What’s On My Nightstand

The Lost Summer of Louisa May Alcott by Kelly O’Connor McNees (currently languishing…)
New York by E. Rutherfurd (gotta start it – it’s looooong)
Remarkable Creatures by Tracy Chavelier (forgot I had it until I was cleaning)
Captivity by Deborah Noyes (for bookclub — creepy weird and based on true story – making it really creepy weird!)
The Secret of Sarah Revere by Ann Rinaldi (YA historical fiction)
and yes – a Rhys Bowen Molly Murphy installment!

And where they are from: From the library except for Lost Summer and Remarkable Creatures which were given to me by fellow book bloggers and New York which was a birthday gift.

Audiobook Review: Sam’s Letters to Jennifer by James Patterson

Well, once again I’ve been missing in action. Not to make excuses, but I’ve been out of the house a lot lately between end of the school year commitments, activities at my theater, and I just hosted a really fun wedding shower for my niece and had loads of relatives here for it! But — I haven’t forgotten you, gentle readers!! I listened to this audiobook over (ahem) Memorial Day weekend and wanted to let you know about it. I also read in some other blogs that this is audiobook week in the blogosphere, so I’d like to hereby pretend that I knew that and was waiting to create this post.

So, without further ado, let me share my thoughts on Sam’s Letters to Jennifer by James Patterson. First, if you know me, you know I enjoy James Patterson’s novels. This looked like a real change for him — a romance basically — and I was curious how he would handle it. Well, to be honest, I’m still a bit on the fence as to whether I liked this book or not. The story is told in alternating chapters between Jennifer, a young professional, and her beloved grandmother, Samantha (Sam), who raised her after her parents were killed. Sam is in a coma and Jennifer finds the letters at her house. They reveal a lot about Sam’s life that is eye-opening and profound for Jennifer. At the same time, Jennifer begins a relationship with an old friend, Brendan, whom she then finds out (BIG SPOILER ALERT!) is terminally ill. Far be it from me to tell you if Sam survives, if Brendan survives, and if even Jennifer survives. However, during this novel, which I listened to in the car, I’d think “Why in the world am I listening to this??? This reminds me of one of my least favorite books (sorry, fans) ‘Bridges of Madison County'”. But I kept listening….interpret that as you may!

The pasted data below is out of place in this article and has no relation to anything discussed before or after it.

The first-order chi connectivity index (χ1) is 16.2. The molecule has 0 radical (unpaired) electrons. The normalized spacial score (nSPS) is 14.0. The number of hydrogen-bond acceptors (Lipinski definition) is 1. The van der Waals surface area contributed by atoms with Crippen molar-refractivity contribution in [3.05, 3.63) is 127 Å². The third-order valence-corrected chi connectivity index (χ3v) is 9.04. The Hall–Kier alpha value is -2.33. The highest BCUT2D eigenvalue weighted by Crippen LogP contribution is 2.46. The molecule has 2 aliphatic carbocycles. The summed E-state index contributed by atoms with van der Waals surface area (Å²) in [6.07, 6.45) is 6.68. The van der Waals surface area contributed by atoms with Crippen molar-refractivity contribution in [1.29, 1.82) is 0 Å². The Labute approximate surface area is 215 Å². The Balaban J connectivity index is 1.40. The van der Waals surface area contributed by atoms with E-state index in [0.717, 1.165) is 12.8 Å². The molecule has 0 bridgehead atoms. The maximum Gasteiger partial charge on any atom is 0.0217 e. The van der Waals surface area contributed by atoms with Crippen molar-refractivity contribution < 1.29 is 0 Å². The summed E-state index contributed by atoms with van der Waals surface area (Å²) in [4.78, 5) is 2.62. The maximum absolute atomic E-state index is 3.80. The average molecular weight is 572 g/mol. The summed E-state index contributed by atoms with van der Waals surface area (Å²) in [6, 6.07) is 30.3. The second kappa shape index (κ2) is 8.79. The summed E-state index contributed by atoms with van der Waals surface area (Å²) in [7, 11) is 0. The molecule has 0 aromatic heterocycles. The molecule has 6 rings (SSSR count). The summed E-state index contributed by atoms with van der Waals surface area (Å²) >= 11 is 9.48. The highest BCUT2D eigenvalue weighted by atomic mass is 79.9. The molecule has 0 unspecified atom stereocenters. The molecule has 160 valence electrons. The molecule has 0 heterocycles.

I did enjoy the fact that this novel was read by two different narrators, embodying Jennifer and Sam. I particularly enjoyed Sam’s voicing. And just to add — I got it from the library.

Overall, I’d give it 3 1/2 Stars!

REVIEW: The Last Time I Saw You by Elizabeth Berg

I really enjoy the novels of Elizabeth Berg — I’ve read almost all of them. So when I saw that she had a new one out this spring I decided to purchase it. The Last Time I Saw You focuses on a group of people attending their 40th and final high school reunion.

First let me say, in case you don’t know me personally, I am one of those people who just love, love, love their high school reunions. It may be due to the fact that I moved 3,000 miles away to go to grad school and I’ve stayed 3,000 miles away – or perhaps because I really did enjoy my time in high school – but regardless, sign me up, put me first in line, make me help organize it, whatever — I just love a reunion.

Now when I first ordered this book from Amazon I mistakenly thought it was about a 30th reunion. As I’m in my forties, I thought that’d be a perfect fit. However, when the book arrived I realized the people were attending their 40th reunion. I wondered: do I really have much in common with people who are 58?? Well, here’s the shocker, friends — yes, I do. With the exception that the offspring of the characters were grown and on their own and most of my friends and I still have children at home — these people worried about and were dealing with the same issues that face me and my peers every day: relationships, marriages, children, careers, health, and – yep – growing older.

So, without giving too much away (which you know I hate to do!), this novel follows several different characters as they plan for and attend the reunion — their hopes, their insecurities, their dreams, their realities. I have to say, I was at first worried that Ms. Berg might be writing in clichés: the gorgeous woman whose perfectionism hides a less than perfect life, the good-looking bit-of-a-jerk who is now less good-looking but still a bit-of-a-jerk, the outcast, the athletes, the cheerleaders, the nerd, the desperate female. However, once I really thought about it, I had to wonder: are these clichés or archetypes? Doesn’t just about every high school class have a nerd, an outcast, a cheerleader? Is Berg really writing about universals here? Because the more I read of these people, the more I read of myself and my friends.

I really enjoyed the book, as I do most of Elizabeth Berg’s novels. I highly recommend it if you like this type of “slice of life” read.

I give it 4 1/2 Stars!